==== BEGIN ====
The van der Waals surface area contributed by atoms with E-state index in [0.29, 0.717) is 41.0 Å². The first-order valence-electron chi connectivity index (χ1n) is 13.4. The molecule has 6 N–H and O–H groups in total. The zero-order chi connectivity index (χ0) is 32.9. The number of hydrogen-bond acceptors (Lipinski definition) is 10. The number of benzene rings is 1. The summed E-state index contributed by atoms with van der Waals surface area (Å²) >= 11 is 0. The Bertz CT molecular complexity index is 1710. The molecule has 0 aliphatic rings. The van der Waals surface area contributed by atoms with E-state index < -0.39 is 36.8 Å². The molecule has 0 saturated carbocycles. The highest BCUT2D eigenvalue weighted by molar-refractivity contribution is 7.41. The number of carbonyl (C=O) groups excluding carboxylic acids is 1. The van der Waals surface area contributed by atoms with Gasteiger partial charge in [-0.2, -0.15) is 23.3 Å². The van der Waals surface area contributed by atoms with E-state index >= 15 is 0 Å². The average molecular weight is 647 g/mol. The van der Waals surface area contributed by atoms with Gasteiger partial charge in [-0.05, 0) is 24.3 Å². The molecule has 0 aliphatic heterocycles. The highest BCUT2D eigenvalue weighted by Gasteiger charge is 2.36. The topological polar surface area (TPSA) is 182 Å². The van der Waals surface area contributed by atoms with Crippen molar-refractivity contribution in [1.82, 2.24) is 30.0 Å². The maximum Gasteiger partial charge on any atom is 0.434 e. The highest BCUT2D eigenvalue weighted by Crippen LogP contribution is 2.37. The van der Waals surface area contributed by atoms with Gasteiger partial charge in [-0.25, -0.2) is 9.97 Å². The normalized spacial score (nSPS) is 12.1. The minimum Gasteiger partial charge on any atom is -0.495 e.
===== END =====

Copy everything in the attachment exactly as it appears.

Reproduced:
The van der Waals surface area contributed by atoms with E-state index in [0.29, 0.717) is 41.0 Å². The first-order valence-electron chi connectivity index (χ1n) is 13.4. The molecule has 6 N–H and O–H groups in total. The zero-order chi connectivity index (χ0) is 32.9. The number of hydrogen-bond acceptors (Lipinski definition) is 10. The number of benzene rings is 1. The summed E-state index contributed by atoms with van der Waals surface area (Å²) >= 11 is 0. The Bertz CT molecular complexity index is 1710. The molecule has 0 aliphatic rings. The van der Waals surface area contributed by atoms with E-state index < -0.39 is 36.8 Å². The molecule has 0 saturated carbocycles. The highest BCUT2D eigenvalue weighted by molar-refractivity contribution is 7.41. The number of carbonyl (C=O) groups excluding carboxylic acids is 1. The van der Waals surface area contributed by atoms with Gasteiger partial charge in [-0.2, -0.15) is 23.3 Å². The van der Waals surface area contributed by atoms with E-state index >= 15 is 0 Å². The average molecular weight is 647 g/mol. The van der Waals surface area contributed by atoms with Gasteiger partial charge in [-0.05, 0) is 24.3 Å². The molecule has 0 aliphatic heterocycles. The highest BCUT2D eigenvalue weighted by Gasteiger charge is 2.36. The topological polar surface area (TPSA) is 182 Å². The van der Waals surface area contributed by atoms with Crippen molar-refractivity contribution in [1.82, 2.24) is 30.0 Å². The maximum Gasteiger partial charge on any atom is 0.434 e. The highest BCUT2D eigenvalue weighted by Crippen LogP contribution is 2.37. The van der Waals surface area contributed by atoms with Gasteiger partial charge in [-0.25, -0.2) is 9.97 Å². The normalized spacial score (nSPS) is 12.1. The minimum Gasteiger partial charge on any atom is -0.495 e.